Of the two that have suffered the most, one was badly affected by tortrix moth caterpillars (the main and only noteworthy pest I’ve noticed with these trees). The other one was badly damaged by sun scorch – yes, even here in north Wales!

Through the summer, the little trees have been out against a south facing fence with a little bit of shade from various shrubs. Early on in the summer, we had some unseasonably hot and very sunny days. And on one of those days, the tree which had been growing the best was scorched – it was on the edge of the group and had the least shelter from the shrubs’ shade. That sun-blast caused all this year’s growth on that tree to die back.

But, I’m not giving up on it. These are tenacious little trees. Even the one that had been pulled up by the birds and looked to be a complete disaster is still trying to grow (it too has been badly bothered by the pesky tortrix moth caterpillars).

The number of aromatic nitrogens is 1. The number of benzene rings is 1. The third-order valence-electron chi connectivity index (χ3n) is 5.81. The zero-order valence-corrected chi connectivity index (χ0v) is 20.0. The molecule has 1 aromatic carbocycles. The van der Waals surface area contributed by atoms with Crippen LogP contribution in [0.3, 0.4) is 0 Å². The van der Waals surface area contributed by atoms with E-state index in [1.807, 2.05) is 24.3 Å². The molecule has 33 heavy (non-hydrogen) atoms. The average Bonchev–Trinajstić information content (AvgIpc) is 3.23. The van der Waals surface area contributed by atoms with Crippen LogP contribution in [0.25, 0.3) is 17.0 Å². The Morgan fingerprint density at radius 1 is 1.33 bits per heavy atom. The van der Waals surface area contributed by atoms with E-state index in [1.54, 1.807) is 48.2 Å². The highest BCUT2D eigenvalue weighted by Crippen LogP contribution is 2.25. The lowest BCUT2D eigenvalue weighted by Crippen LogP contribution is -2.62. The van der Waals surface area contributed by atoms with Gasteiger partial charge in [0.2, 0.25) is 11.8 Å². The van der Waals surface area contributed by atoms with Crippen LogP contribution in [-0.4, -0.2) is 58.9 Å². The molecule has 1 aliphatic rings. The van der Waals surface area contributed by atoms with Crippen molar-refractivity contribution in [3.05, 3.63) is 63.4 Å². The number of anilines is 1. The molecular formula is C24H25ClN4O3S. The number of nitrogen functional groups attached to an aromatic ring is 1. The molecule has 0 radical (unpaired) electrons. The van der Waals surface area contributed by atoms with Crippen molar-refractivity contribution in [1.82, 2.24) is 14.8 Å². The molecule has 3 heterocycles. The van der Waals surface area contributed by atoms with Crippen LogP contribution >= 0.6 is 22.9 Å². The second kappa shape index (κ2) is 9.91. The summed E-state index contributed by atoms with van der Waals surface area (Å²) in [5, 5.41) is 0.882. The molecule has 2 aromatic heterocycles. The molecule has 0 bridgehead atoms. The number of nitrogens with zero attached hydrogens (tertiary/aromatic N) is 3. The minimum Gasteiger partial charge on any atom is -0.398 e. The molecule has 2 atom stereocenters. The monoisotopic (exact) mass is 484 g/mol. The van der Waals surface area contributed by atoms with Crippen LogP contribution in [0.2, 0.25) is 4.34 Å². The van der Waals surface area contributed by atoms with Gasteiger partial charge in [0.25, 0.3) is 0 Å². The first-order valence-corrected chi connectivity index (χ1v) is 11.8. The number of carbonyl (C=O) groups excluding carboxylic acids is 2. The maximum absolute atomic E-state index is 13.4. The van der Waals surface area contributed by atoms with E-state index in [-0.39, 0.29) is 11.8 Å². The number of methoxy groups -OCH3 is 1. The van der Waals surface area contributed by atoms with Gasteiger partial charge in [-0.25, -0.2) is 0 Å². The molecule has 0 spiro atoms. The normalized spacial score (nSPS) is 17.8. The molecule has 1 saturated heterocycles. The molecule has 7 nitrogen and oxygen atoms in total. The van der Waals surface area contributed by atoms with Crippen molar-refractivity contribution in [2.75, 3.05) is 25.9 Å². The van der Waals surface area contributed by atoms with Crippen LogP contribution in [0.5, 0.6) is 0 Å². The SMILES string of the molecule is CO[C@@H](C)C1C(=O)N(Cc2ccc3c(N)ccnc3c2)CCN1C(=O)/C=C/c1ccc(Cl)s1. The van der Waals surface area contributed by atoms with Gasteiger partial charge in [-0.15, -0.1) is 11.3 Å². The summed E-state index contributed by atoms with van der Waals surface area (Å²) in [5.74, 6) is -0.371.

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The “runt” of the carob family: it’s been pulled out by birds and attacked by caterpillars, but it’s still putting out new shoots.

Two things I have learnt, and they’re both a bit of a surprise: the trees like a lot of water (but also good drainage); and they prefer to be in shade, not full sun (which makes sense for a baby tree really). I’ve also noticed that they grow best when there are weeds in the pot. I can’t really figure that out, but it’s something quite common with potted plants. Consequently, when I repotted the sun damaged tree, I deliberately planted some weeds in with it to keep it company:)